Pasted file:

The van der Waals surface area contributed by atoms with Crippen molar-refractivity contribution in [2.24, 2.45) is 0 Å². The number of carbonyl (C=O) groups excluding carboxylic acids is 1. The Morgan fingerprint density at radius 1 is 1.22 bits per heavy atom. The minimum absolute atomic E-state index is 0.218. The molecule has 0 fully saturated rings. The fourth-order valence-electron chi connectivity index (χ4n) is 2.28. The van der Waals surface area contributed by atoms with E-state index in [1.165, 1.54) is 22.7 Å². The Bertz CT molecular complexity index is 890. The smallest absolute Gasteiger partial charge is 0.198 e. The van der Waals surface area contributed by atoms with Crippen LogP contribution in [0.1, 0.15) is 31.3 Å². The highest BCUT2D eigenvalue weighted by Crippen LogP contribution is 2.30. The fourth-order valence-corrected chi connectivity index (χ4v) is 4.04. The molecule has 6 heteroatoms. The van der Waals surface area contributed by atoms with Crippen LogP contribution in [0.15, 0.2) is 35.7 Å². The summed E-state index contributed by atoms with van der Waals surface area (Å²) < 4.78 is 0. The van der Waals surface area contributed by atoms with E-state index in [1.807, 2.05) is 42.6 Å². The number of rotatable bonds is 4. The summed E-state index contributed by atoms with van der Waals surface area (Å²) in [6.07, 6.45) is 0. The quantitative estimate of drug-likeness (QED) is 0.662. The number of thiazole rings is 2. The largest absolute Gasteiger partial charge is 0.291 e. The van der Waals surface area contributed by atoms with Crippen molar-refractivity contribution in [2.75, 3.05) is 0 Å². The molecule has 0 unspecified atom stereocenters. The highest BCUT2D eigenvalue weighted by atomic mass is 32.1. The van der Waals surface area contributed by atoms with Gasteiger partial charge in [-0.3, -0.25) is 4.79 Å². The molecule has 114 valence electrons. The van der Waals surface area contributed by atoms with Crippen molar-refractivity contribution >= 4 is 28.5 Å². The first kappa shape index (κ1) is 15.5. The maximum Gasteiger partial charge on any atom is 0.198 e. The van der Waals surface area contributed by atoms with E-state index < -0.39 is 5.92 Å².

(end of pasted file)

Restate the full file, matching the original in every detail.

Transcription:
The van der Waals surface area contributed by atoms with Crippen molar-refractivity contribution in [2.24, 2.45) is 0 Å². The number of carbonyl (C=O) groups excluding carboxylic acids is 1. The Morgan fingerprint density at radius 1 is 1.22 bits per heavy atom. The minimum absolute atomic E-state index is 0.218. The molecule has 0 fully saturated rings. The fourth-order valence-electron chi connectivity index (χ4n) is 2.28. The van der Waals surface area contributed by atoms with E-state index in [1.165, 1.54) is 22.7 Å². The Bertz CT molecular complexity index is 890. The smallest absolute Gasteiger partial charge is 0.198 e. The van der Waals surface area contributed by atoms with Crippen LogP contribution in [0.1, 0.15) is 31.3 Å². The highest BCUT2D eigenvalue weighted by Crippen LogP contribution is 2.30. The fourth-order valence-corrected chi connectivity index (χ4v) is 4.04. The molecule has 6 heteroatoms. The van der Waals surface area contributed by atoms with Crippen LogP contribution in [0.15, 0.2) is 35.7 Å². The summed E-state index contributed by atoms with van der Waals surface area (Å²) < 4.78 is 0. The van der Waals surface area contributed by atoms with E-state index in [1.807, 2.05) is 42.6 Å². The number of rotatable bonds is 4. The summed E-state index contributed by atoms with van der Waals surface area (Å²) in [6.07, 6.45) is 0. The quantitative estimate of drug-likeness (QED) is 0.662. The number of thiazole rings is 2. The largest absolute Gasteiger partial charge is 0.291 e. The van der Waals surface area contributed by atoms with Crippen molar-refractivity contribution in [2.75, 3.05) is 0 Å². The molecule has 0 unspecified atom stereocenters. The highest BCUT2D eigenvalue weighted by atomic mass is 32.1. The van der Waals surface area contributed by atoms with Gasteiger partial charge in [-0.3, -0.25) is 4.79 Å². The molecule has 114 valence electrons. The van der Waals surface area contributed by atoms with Crippen molar-refractivity contribution >= 4 is 28.5 Å². The first kappa shape index (κ1) is 15.5. The maximum Gasteiger partial charge on any atom is 0.198 e. The van der Waals surface area contributed by atoms with E-state index < -0.39 is 5.92 Å².